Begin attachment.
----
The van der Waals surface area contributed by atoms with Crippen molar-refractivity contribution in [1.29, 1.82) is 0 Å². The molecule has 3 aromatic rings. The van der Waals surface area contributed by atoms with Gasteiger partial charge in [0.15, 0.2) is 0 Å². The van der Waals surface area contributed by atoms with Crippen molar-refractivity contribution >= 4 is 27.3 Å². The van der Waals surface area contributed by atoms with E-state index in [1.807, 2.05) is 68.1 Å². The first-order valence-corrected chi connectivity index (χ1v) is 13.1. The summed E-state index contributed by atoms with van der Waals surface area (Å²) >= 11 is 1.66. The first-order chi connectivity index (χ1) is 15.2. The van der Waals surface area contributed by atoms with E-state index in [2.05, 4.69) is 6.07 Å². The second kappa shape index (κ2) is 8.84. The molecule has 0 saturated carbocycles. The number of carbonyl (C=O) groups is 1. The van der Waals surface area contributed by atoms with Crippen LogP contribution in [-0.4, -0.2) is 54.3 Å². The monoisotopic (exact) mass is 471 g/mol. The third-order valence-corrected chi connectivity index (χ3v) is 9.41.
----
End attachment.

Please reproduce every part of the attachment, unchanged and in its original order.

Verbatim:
The van der Waals surface area contributed by atoms with Crippen molar-refractivity contribution in [1.29, 1.82) is 0 Å². The molecule has 3 aromatic rings. The van der Waals surface area contributed by atoms with Gasteiger partial charge in [0.15, 0.2) is 0 Å². The van der Waals surface area contributed by atoms with Crippen molar-refractivity contribution >= 4 is 27.3 Å². The van der Waals surface area contributed by atoms with E-state index in [1.807, 2.05) is 68.1 Å². The first-order valence-corrected chi connectivity index (χ1v) is 13.1. The summed E-state index contributed by atoms with van der Waals surface area (Å²) >= 11 is 1.66. The first-order chi connectivity index (χ1) is 15.2. The van der Waals surface area contributed by atoms with E-state index in [2.05, 4.69) is 6.07 Å². The second kappa shape index (κ2) is 8.84. The molecule has 0 saturated carbocycles. The number of carbonyl (C=O) groups is 1. The van der Waals surface area contributed by atoms with Crippen LogP contribution in [-0.4, -0.2) is 54.3 Å². The monoisotopic (exact) mass is 471 g/mol. The third-order valence-corrected chi connectivity index (χ3v) is 9.41.